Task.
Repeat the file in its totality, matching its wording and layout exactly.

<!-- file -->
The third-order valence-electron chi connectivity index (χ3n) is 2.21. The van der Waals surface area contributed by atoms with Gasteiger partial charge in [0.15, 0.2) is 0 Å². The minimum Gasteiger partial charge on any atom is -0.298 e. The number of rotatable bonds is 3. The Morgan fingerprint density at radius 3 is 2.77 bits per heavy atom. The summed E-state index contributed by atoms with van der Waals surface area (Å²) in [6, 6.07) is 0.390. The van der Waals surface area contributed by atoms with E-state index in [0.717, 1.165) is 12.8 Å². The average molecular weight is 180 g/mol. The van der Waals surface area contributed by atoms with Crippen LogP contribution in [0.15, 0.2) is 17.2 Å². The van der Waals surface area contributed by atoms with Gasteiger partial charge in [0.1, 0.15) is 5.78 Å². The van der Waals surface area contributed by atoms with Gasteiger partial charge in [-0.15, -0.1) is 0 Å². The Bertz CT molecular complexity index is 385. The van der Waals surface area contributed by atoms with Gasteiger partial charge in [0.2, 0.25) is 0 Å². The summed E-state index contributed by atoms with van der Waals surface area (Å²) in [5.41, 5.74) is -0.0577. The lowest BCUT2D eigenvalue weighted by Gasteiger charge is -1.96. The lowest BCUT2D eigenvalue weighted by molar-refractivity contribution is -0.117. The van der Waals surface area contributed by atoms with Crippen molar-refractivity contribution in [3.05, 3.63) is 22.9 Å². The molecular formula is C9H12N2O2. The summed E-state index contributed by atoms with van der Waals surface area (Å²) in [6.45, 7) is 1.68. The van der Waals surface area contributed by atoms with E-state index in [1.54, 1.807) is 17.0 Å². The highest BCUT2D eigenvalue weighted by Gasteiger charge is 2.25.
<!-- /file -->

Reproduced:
The third-order valence-electron chi connectivity index (χ3n) is 2.21. The van der Waals surface area contributed by atoms with Gasteiger partial charge in [0.15, 0.2) is 0 Å². The minimum Gasteiger partial charge on any atom is -0.298 e. The number of rotatable bonds is 3. The Morgan fingerprint density at radius 3 is 2.77 bits per heavy atom. The summed E-state index contributed by atoms with van der Waals surface area (Å²) in [6, 6.07) is 0.390. The van der Waals surface area contributed by atoms with E-state index in [0.717, 1.165) is 12.8 Å². The average molecular weight is 180 g/mol. The van der Waals surface area contributed by atoms with Crippen LogP contribution in [0.15, 0.2) is 17.2 Å². The van der Waals surface area contributed by atoms with Gasteiger partial charge in [0.1, 0.15) is 5.78 Å². The van der Waals surface area contributed by atoms with Gasteiger partial charge in [-0.15, -0.1) is 0 Å². The Bertz CT molecular complexity index is 385. The van der Waals surface area contributed by atoms with Gasteiger partial charge in [0.2, 0.25) is 0 Å². The summed E-state index contributed by atoms with van der Waals surface area (Å²) in [5.41, 5.74) is -0.0577. The lowest BCUT2D eigenvalue weighted by Gasteiger charge is -1.96. The lowest BCUT2D eigenvalue weighted by molar-refractivity contribution is -0.117. The van der Waals surface area contributed by atoms with Crippen molar-refractivity contribution in [3.05, 3.63) is 22.9 Å². The molecular formula is C9H12N2O2. The summed E-state index contributed by atoms with van der Waals surface area (Å²) in [6.45, 7) is 1.68. The van der Waals surface area contributed by atoms with E-state index in [1.54, 1.807) is 17.0 Å². The highest BCUT2D eigenvalue weighted by Gasteiger charge is 2.25.